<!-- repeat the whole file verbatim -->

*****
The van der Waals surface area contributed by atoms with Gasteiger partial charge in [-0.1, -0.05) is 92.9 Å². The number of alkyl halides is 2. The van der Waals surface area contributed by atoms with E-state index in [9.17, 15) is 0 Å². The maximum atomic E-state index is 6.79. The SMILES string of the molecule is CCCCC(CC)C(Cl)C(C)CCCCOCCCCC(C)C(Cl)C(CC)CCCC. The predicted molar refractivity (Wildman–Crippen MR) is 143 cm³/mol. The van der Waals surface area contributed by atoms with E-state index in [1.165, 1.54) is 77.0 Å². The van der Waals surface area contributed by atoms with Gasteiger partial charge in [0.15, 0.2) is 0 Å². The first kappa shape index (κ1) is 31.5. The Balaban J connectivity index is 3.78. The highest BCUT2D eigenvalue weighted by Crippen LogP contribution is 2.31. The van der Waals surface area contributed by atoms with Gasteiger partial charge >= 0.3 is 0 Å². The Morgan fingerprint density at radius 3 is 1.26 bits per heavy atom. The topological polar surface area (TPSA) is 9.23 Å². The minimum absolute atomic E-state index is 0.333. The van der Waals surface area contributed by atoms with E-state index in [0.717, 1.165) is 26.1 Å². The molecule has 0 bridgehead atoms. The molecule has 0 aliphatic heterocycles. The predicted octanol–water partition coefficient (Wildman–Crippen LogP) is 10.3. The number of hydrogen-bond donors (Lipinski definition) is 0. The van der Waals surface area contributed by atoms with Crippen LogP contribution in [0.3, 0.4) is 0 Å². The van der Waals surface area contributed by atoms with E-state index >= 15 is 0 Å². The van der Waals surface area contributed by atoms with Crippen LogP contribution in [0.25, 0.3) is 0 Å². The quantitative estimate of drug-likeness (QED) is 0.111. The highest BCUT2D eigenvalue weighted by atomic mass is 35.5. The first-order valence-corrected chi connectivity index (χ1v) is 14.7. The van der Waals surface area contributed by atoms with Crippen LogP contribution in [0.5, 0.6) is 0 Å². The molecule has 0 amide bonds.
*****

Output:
The van der Waals surface area contributed by atoms with Gasteiger partial charge in [-0.1, -0.05) is 92.9 Å². The number of alkyl halides is 2. The van der Waals surface area contributed by atoms with E-state index in [9.17, 15) is 0 Å². The maximum atomic E-state index is 6.79. The SMILES string of the molecule is CCCCC(CC)C(Cl)C(C)CCCCOCCCCC(C)C(Cl)C(CC)CCCC. The predicted molar refractivity (Wildman–Crippen MR) is 143 cm³/mol. The van der Waals surface area contributed by atoms with E-state index in [1.165, 1.54) is 77.0 Å². The van der Waals surface area contributed by atoms with Gasteiger partial charge in [0.15, 0.2) is 0 Å². The first kappa shape index (κ1) is 31.5. The Balaban J connectivity index is 3.78. The highest BCUT2D eigenvalue weighted by Crippen LogP contribution is 2.31. The van der Waals surface area contributed by atoms with Gasteiger partial charge >= 0.3 is 0 Å². The Morgan fingerprint density at radius 3 is 1.26 bits per heavy atom. The topological polar surface area (TPSA) is 9.23 Å². The minimum absolute atomic E-state index is 0.333. The van der Waals surface area contributed by atoms with E-state index in [0.717, 1.165) is 26.1 Å². The molecule has 0 bridgehead atoms. The molecule has 0 aliphatic heterocycles. The predicted octanol–water partition coefficient (Wildman–Crippen LogP) is 10.3. The number of hydrogen-bond donors (Lipinski definition) is 0. The van der Waals surface area contributed by atoms with Crippen LogP contribution in [0.3, 0.4) is 0 Å². The van der Waals surface area contributed by atoms with E-state index >= 15 is 0 Å². The van der Waals surface area contributed by atoms with Crippen LogP contribution in [0.25, 0.3) is 0 Å². The quantitative estimate of drug-likeness (QED) is 0.111. The highest BCUT2D eigenvalue weighted by atomic mass is 35.5. The first-order valence-corrected chi connectivity index (χ1v) is 14.7. The van der Waals surface area contributed by atoms with Crippen LogP contribution in [0.5, 0.6) is 0 Å². The molecule has 0 amide bonds.